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Midwife education facing ‘unprecedented’ challenges

Heavy workloads, staffing pressures and inadequate pay for lecturers are creating “unprecedented” challenges when it comes to educating the next generation of midwives, according to a new report.

The Royal College of Midwives (RCM) warned that a lack of “substantial and sustained investment” in higher education could “severely” undermine efforts to recruit and train new midwife educators.

Its State of Midwifery Education report said the majority of those working in midwifery education are midwives, with other healthcare professionals representing 10% of the workforce.

It claims there has been a drop in senior lecturers, with fewer registered midwives in professor, research and fellow roles.

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Using data obtained by a Freedom of Information (FoI) request, the RCM said the average number of midwifery students per university was 205 in 2022/23, up from 122 in 2011/12, although the amount dropping out with no qualification increased to 14.9 from nine.

Some 58 new full-time equivalent midwifery educators joined universities in 2022/23, while 18 left.

However, the report claimed the number of lecturer vacancies has gone from 0.5 per university in 2016/17 to one per university in 2022/23, which it said suggests “a challenge in recruitment”.

RCM chief executive Gill Walton said: “It’s clear that midwifery education in 2023 is facing unprecedented challenges.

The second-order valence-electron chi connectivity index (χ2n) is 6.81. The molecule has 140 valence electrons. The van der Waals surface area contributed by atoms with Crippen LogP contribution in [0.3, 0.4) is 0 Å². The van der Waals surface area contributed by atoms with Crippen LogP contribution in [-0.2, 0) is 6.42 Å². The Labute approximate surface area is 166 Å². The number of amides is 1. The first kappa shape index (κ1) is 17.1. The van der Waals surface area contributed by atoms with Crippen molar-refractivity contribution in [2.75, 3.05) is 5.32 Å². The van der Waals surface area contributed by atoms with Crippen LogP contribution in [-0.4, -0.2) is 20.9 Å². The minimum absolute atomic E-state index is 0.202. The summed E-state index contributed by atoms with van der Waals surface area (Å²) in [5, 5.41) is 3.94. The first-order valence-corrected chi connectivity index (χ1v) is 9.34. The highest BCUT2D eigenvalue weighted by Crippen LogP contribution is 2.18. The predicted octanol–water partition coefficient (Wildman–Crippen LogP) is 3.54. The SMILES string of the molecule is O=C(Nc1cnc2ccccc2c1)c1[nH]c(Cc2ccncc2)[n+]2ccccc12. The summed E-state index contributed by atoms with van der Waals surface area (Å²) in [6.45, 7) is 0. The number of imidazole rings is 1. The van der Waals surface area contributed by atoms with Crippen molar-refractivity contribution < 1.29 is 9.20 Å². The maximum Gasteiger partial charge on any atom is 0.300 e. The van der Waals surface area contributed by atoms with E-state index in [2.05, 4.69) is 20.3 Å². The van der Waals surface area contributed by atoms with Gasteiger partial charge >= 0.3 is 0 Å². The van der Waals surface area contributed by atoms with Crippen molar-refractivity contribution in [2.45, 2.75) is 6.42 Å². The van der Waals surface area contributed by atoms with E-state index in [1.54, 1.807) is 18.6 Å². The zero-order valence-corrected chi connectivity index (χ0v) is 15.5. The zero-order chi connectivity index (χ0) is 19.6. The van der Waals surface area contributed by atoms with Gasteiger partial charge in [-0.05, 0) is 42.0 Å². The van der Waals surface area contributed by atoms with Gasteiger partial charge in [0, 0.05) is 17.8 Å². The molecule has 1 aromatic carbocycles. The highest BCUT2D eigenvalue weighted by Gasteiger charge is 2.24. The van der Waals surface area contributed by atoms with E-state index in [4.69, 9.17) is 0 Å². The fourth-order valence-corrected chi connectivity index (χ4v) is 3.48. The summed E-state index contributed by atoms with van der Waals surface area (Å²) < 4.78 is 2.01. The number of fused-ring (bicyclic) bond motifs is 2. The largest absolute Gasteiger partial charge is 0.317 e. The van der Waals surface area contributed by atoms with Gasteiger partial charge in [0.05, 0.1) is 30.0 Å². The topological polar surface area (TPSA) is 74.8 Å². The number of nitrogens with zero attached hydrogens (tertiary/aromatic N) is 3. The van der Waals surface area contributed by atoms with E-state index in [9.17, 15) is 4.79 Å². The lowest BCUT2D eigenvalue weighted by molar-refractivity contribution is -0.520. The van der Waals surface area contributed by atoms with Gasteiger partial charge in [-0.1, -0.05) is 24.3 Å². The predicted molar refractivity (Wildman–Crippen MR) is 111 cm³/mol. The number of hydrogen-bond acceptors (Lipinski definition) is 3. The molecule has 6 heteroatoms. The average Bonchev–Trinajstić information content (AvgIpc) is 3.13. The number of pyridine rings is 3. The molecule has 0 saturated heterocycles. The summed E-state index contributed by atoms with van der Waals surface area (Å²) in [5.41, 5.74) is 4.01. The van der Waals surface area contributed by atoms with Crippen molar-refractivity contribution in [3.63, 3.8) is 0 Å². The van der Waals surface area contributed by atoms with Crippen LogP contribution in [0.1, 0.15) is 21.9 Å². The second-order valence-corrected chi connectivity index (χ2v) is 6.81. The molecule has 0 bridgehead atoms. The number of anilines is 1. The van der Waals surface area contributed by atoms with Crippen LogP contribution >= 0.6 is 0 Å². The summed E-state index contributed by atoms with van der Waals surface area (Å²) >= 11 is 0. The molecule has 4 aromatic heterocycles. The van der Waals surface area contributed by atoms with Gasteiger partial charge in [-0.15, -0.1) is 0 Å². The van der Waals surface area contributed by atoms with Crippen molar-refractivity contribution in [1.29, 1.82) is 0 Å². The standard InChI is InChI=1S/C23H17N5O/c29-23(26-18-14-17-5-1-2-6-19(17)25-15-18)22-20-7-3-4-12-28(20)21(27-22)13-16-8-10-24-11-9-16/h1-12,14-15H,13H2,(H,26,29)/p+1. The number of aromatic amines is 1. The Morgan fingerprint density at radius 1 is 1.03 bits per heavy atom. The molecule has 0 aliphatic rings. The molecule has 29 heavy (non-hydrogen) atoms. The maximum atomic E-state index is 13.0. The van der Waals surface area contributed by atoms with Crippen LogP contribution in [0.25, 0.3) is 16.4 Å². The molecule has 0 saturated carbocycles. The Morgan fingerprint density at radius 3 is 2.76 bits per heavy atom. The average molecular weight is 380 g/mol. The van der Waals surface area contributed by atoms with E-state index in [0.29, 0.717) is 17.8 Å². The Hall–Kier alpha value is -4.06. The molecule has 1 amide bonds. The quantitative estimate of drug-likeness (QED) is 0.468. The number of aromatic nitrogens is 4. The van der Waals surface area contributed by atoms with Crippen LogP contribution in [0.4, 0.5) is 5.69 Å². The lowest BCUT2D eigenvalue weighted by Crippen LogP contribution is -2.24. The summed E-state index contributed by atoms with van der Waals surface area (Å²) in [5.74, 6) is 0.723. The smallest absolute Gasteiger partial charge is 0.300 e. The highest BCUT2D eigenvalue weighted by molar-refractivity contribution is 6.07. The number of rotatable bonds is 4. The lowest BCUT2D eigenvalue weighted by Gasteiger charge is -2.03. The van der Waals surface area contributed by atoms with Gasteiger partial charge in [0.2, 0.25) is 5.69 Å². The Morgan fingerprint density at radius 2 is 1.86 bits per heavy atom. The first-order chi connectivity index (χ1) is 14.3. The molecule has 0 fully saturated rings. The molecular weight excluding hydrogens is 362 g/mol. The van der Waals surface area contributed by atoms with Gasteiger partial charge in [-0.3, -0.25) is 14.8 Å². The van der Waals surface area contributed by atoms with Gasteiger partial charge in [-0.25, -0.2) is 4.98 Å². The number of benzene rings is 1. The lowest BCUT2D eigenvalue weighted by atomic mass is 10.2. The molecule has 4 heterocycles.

“Senior midwifery educators are leaving the profession in droves, taking their valuable experience with them. Overworked and underpaid, they simply don’t see being an educator as a viable career option.

“We all support the goal of growing the midwifery workforce, but if there is no-one to educate this next generation of midwives the plan won’t work.”

According to the report, the average starting pay spine for a midwifery lecturer is £34,308, while a band six midwife would start on £35,392.

It said: “The more experienced the clinical midwife, the more the disparity increases, meaning many skilled practitioners do not consider the pathway as a viable career option.

“Some lecturers are returning to practice as they are likely to earn a higher salary in the NHS than in higher education.”

Ms Walton added that “pay in higher education is clearly an issue”.

“We need to address the huge disparity between pay for senior midwives in the NHS and those in higher education,” she said.

The RCM is calling for universities to offer higher salaries and better professional development to those educating midwives, with a cap on staff to student ratios to ensure teachers can provide adequate support to students.

It is also calling for the Nursing and Midwifery Council (NMC) to make supporting and supervising midwifery students a part of midwifery re-validation, the process when professionals renew their licence with the organisation.

There is currently no recommended staff to student ratio for midwifery education by the NMC.

Ms Walton said: “Students clearly need support. There are simply not getting the time they need with educators.

“We’ve called for a mandatory student to staff ratio for midwifery degree courses, as happens for other disciplines such as physiotherapy. This will enable students to be better supported during their training to meet the high standards expected of them.

“Given the Government has said that they want to recruit more midwives as part of its long term NHS workforce plan, there needs to be action to help students complete their studies.

“As well as the investment in midwifery educators, this includes stronger mental health support for students, more readily available placement accommodation and financial aid for students.”